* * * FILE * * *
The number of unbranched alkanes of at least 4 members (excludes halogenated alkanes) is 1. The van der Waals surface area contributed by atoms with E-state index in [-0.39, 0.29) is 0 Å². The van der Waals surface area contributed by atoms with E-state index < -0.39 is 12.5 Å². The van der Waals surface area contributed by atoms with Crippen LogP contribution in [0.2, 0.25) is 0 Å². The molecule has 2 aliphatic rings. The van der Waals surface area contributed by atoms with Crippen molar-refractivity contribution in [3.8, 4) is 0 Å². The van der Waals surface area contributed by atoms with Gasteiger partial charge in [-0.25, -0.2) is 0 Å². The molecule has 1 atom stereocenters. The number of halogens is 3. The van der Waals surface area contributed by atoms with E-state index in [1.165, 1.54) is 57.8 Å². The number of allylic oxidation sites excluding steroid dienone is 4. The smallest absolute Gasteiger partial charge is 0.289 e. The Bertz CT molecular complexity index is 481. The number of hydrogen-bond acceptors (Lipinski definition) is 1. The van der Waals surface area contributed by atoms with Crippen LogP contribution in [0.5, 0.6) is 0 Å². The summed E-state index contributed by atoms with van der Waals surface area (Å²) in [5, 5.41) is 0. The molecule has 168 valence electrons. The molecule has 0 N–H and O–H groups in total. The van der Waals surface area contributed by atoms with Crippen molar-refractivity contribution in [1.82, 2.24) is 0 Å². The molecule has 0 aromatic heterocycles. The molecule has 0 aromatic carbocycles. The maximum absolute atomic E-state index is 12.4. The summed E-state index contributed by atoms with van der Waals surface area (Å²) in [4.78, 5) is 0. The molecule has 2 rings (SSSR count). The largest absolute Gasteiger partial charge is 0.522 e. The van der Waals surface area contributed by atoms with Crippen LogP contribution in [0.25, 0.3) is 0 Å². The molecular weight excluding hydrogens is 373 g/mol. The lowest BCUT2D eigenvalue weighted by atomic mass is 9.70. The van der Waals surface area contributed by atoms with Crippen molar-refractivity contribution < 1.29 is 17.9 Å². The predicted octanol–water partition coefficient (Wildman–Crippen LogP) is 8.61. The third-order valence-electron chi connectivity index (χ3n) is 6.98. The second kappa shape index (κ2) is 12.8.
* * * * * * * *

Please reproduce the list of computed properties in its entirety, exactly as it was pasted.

The number of unbranched alkanes of at least 4 members (excludes halogenated alkanes) is 1. The van der Waals surface area contributed by atoms with E-state index in [-0.39, 0.29) is 0 Å². The van der Waals surface area contributed by atoms with E-state index < -0.39 is 12.5 Å². The van der Waals surface area contributed by atoms with Crippen LogP contribution in [0.2, 0.25) is 0 Å². The molecule has 2 aliphatic rings. The van der Waals surface area contributed by atoms with Crippen molar-refractivity contribution in [3.8, 4) is 0 Å². The van der Waals surface area contributed by atoms with Gasteiger partial charge in [-0.25, -0.2) is 0 Å². The molecule has 1 atom stereocenters. The number of halogens is 3. The van der Waals surface area contributed by atoms with E-state index in [1.165, 1.54) is 57.8 Å². The number of allylic oxidation sites excluding steroid dienone is 4. The smallest absolute Gasteiger partial charge is 0.289 e. The Bertz CT molecular complexity index is 481. The number of hydrogen-bond acceptors (Lipinski definition) is 1. The van der Waals surface area contributed by atoms with Crippen LogP contribution in [0.5, 0.6) is 0 Å². The summed E-state index contributed by atoms with van der Waals surface area (Å²) in [5, 5.41) is 0. The molecule has 168 valence electrons. The molecule has 0 N–H and O–H groups in total. The van der Waals surface area contributed by atoms with Crippen molar-refractivity contribution in [1.82, 2.24) is 0 Å². The molecule has 0 aromatic heterocycles. The molecule has 0 aromatic carbocycles. The maximum absolute atomic E-state index is 12.4. The summed E-state index contributed by atoms with van der Waals surface area (Å²) in [4.78, 5) is 0. The molecule has 2 rings (SSSR count). The largest absolute Gasteiger partial charge is 0.522 e. The van der Waals surface area contributed by atoms with Crippen LogP contribution in [0.25, 0.3) is 0 Å². The molecular weight excluding hydrogens is 373 g/mol. The lowest BCUT2D eigenvalue weighted by atomic mass is 9.70. The van der Waals surface area contributed by atoms with Crippen molar-refractivity contribution < 1.29 is 17.9 Å². The predicted octanol–water partition coefficient (Wildman–Crippen LogP) is 8.61. The third-order valence-electron chi connectivity index (χ3n) is 6.98. The second kappa shape index (κ2) is 12.8.